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Exploring a rhizomatic approach to knowledge construction on-line and its mediators

, Indiana University, United States

Indiana University . Awarded


With the growth of online learning, it is getting more important to understand the knowledge construction processes in asynchronous environments, so as to guide instruction. Current models for examining interaction and knowledge construction processes in asynchronous environments have provided valuable insights into the characteristics of participant interactions and processes online. This study extends earlier work by examining the usefulness of a new model of social construction of knowledge. It examines minds as part of their environment, aimed at examining the use of a rhizomatic approach in looking at knowledge process in the asynchronous environment. The study used a classroom model developed by Schuh (1999, 2002, 2003) to analyze knowledge construction with a cue-trajectory system. Secondly, instructional elements mediating knowledge construction in this environment were examined.

In the first part of the study, discussions of 6 weeks from an online graduate level class were analyzed using the cue-trajectory model. The results showed that the model was useful in understanding the knowledge process by displaying the trajectory construction through multidimensional connections. Through a cross analysis of weeks, changes in patterns of trajectory formation over the course of weeks were observed, as connections intensified and trajectories got interwoven. In the second part, findings from the initial part, and analysis of the instructor's instructions on e-mail, on the discussion board, and within the discussion were used for understanding the mediators. The results showed that mediation of knowledge construction takes place through a complex dynamic of multiple elements coming together and evolving throughout the course.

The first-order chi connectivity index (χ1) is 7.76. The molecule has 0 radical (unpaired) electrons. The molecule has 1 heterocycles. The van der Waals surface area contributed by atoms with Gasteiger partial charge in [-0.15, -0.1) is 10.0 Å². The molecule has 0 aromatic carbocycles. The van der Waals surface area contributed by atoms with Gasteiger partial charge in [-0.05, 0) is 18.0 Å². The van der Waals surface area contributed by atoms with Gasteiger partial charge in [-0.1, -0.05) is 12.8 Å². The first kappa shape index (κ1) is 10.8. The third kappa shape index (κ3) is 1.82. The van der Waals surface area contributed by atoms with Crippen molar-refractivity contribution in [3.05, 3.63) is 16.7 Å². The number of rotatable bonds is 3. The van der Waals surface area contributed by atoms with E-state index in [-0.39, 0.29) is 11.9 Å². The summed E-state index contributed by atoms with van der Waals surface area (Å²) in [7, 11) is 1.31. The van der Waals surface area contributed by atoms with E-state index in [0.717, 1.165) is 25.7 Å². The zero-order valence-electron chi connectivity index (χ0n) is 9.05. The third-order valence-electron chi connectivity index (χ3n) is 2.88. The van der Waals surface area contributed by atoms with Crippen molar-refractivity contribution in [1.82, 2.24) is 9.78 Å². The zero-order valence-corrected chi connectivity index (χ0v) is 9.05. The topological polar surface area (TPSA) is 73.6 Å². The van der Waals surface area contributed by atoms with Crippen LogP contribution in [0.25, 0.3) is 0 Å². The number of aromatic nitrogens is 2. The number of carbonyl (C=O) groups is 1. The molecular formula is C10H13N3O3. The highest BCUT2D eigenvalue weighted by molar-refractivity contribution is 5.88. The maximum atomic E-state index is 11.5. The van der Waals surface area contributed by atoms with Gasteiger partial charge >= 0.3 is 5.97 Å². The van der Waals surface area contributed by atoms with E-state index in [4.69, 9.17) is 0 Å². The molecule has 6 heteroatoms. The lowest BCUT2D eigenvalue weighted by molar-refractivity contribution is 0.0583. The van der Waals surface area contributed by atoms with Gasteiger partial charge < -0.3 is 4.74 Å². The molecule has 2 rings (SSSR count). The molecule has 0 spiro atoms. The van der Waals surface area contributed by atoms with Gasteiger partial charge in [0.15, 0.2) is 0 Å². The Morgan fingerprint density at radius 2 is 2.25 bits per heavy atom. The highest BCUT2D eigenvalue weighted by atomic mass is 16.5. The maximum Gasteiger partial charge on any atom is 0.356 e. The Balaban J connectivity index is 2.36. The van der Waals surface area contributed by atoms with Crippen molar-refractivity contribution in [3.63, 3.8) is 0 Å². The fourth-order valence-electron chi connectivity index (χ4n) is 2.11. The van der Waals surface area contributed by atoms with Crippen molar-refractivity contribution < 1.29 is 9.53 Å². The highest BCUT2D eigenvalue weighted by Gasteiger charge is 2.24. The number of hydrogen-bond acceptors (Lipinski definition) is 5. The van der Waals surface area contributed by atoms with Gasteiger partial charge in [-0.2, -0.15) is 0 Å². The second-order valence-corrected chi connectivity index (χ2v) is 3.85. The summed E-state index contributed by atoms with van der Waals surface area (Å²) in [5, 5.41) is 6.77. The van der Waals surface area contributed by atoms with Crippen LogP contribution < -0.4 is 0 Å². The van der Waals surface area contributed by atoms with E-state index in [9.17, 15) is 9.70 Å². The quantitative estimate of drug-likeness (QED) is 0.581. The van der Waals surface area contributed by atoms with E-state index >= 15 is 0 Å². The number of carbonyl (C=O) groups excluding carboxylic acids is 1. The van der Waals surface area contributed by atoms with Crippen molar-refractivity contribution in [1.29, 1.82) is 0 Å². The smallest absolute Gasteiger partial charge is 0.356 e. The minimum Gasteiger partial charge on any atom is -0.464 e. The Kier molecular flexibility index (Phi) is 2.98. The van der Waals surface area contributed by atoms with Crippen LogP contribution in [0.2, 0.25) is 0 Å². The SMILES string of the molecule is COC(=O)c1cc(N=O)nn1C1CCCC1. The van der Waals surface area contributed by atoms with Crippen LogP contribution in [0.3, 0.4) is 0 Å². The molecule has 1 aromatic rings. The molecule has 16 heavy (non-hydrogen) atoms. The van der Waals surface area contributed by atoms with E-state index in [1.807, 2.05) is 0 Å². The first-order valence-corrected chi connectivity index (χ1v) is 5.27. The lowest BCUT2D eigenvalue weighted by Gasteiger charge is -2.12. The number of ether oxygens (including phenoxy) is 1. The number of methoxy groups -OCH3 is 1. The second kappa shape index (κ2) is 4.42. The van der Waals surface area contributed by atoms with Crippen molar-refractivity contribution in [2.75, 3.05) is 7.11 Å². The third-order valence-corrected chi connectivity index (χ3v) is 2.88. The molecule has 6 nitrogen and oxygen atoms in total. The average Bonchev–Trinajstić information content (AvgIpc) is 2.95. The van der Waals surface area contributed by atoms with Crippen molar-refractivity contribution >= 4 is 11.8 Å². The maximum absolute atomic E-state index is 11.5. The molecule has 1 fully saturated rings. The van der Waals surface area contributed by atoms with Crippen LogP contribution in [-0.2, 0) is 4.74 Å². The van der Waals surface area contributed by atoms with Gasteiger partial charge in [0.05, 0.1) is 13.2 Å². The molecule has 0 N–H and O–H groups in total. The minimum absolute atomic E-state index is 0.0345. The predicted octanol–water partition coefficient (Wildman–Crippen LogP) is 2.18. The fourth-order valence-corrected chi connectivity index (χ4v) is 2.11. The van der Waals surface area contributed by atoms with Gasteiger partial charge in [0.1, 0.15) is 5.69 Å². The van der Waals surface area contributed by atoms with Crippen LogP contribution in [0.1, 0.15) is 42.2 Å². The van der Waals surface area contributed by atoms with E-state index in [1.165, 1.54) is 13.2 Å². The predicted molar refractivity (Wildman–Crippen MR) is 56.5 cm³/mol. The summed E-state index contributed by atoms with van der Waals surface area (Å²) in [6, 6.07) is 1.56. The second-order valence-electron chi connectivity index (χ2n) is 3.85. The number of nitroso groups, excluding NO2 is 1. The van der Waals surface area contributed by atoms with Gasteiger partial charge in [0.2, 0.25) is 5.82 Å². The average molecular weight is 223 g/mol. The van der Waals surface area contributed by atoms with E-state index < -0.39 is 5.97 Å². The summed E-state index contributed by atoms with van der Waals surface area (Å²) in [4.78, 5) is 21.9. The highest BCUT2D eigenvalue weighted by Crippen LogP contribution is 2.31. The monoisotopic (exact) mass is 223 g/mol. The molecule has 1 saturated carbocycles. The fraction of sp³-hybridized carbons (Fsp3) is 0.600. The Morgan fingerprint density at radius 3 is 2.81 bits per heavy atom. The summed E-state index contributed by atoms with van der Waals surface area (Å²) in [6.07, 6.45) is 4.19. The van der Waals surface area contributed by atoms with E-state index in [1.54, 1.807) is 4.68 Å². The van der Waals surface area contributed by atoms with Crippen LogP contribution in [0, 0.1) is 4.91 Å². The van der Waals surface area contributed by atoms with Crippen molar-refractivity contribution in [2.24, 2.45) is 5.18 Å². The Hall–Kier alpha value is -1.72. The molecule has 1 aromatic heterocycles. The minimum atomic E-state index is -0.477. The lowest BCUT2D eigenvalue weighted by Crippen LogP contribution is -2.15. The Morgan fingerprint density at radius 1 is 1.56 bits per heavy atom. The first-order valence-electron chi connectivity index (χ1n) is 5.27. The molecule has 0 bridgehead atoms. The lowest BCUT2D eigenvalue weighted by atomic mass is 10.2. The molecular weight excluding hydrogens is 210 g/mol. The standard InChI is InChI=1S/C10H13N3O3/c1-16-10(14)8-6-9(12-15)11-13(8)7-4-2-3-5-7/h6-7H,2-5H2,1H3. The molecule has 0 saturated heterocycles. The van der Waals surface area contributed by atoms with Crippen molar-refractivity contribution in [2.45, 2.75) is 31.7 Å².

Yalcin, S.T. Exploring a rhizomatic approach to knowledge construction on-line and its mediators. Ph.D. thesis, Indiana University. Retrieved April 20, 2019 from .

This record was imported from ProQuest on October 23, 2013. [Original Record]

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